"Despite decisive actions by the Federal Reserve, the FDIC [Federal Deposit Insurance Corporation], and the U.S. Department of the Treasury, concerns about the economic outlook, credit quality and funding liquidity could lead banks and other financial institutions to further contract the supply of credit to the economy" the survey report stated. "A sharp contraction in the availability of credit would drive up the cost of funding for businesses and households, potentially resulting in a slowdown in economic activity."
The said financial institutions crashed because of their over-reliance on uninsured deposits, poor risk management and their failure to account for the risks of rising interest rates. The survey respondents now recognize these hazards that may trigger broader panic.
The Fed's biannual poll further cited the uncertainty tied to rising interest rates in other countries, geopolitical tensions and the possibility of America defaulting on its debt.
According to experts, inflation may have soared over the past year, but they are mostly worried about issues in midsize banks, especially in the wake of the Silicon Valley Bank (SVB) and Signature Bank collapses, which triggered financial stability panic. Just a few weeks ago, deal regulators orchestrated for JPMorgan Chase to acquire First Republic Bank. All over the country, small businesses are feeling banks pull back on lending, hampering their ability to invest and plan for the future. (Related: Another one bites the dust: Investors warn of more economic pain after failure of First Republic Bank.)
Analysts commented on how much it is needed for bank investors, managers, boards and regulators to find more flexible and imaginative ways to spot risks that may bubble up suddenly from changes in the trading environment.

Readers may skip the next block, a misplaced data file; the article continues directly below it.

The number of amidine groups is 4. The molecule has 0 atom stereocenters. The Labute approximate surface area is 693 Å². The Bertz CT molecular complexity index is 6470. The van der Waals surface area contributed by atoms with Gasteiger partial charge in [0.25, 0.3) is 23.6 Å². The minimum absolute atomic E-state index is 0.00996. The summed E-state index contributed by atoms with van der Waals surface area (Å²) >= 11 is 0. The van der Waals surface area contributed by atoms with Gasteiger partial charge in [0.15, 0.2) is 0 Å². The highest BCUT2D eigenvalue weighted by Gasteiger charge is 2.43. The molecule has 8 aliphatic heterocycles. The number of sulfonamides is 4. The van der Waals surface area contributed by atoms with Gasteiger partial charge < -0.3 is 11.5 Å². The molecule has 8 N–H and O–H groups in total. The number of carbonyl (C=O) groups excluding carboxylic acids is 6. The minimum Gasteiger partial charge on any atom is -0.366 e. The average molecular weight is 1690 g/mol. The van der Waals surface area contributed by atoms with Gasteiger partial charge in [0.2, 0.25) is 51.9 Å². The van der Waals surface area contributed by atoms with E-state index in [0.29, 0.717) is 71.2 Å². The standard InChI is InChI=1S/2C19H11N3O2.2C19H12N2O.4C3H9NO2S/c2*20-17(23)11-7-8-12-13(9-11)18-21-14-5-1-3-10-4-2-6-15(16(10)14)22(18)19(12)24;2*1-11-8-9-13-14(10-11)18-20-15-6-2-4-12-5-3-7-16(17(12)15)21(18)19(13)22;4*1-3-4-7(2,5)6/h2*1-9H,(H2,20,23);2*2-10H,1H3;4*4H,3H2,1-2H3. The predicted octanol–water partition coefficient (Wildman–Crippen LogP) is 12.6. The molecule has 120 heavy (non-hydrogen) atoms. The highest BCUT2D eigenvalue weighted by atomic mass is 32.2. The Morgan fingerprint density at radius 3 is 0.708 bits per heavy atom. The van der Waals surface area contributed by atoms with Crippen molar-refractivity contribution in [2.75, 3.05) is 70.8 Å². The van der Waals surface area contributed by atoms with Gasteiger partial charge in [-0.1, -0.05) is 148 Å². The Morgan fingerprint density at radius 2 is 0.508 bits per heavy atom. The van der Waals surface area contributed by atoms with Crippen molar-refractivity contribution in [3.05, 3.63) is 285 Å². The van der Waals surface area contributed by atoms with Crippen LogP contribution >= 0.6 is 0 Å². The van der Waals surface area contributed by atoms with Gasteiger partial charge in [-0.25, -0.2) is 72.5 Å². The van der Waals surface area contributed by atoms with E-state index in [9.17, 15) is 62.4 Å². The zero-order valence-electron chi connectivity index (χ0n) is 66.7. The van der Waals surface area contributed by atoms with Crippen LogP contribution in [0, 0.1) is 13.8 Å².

On May 8, another Fed survey on bank lending practices emphasized how lenders should tighten loan standards even more in the near future, including for commercial real estate loans. "Banks most frequently cited an expected deterioration in the credit quality of their loan portfolios and in customers' collateral values, a reduction in risk tolerance, and concerns about bank funding costs, bank liquidity position, and deposit outflows as reasons for expecting to tighten lending standards over the rest of 2023," the survey said.
Financial regulators have been assuring the public that the banking sector is strong despite the obviously weakening system. In fact, Fed Chair Jerome H. Powell said conditions in the banking sector have "broadly improved" since regulators launched a major rescue campaign to stave off broader contagion, adding that "we're committed to learning the right lessons from this episode."
The statement came right after the Fed raised interest rates again earlier this month.
Central bank leaders, such as Powell, have repeatedly said that the "number one job" is to achieve price stability by keeping inflation low and stable. Unfortunately, America continues to experience both punishing inflation rates and high-interest rates.
According to Richard Werner, a banking expert who pioneered quantitative easing, the Fed and other central bank decision-makers are to be blamed as they were largely responsible even for the Great Inflation of the 1970s. They adopted "easy money" policies in order to finance massive national budget deficits. Yet this inflationary behavior went unnoticed by most observers amid discussions of conflict, rising energy prices, unemployment and many other challenges.
"Most worryingly, despite these failings, the world's central banks were able to continue unchecked on a path toward the unprecedented powers they now hold. Indeed, the painful 1970s and subsequent financial crises have been repeatedly used as arguments for even greater independence and less oversight of the world's central banking activities," he said.
Werner added that when the establishment of the Fed was proposed more than a century ago, it was sold to Congress as the solution to this vulnerability in retail banking. In that case the Fed did not lend to some 10,000 banks in the 1930s, letting them fail, and this time around it did not lend to SVB until it was closed and taken over.
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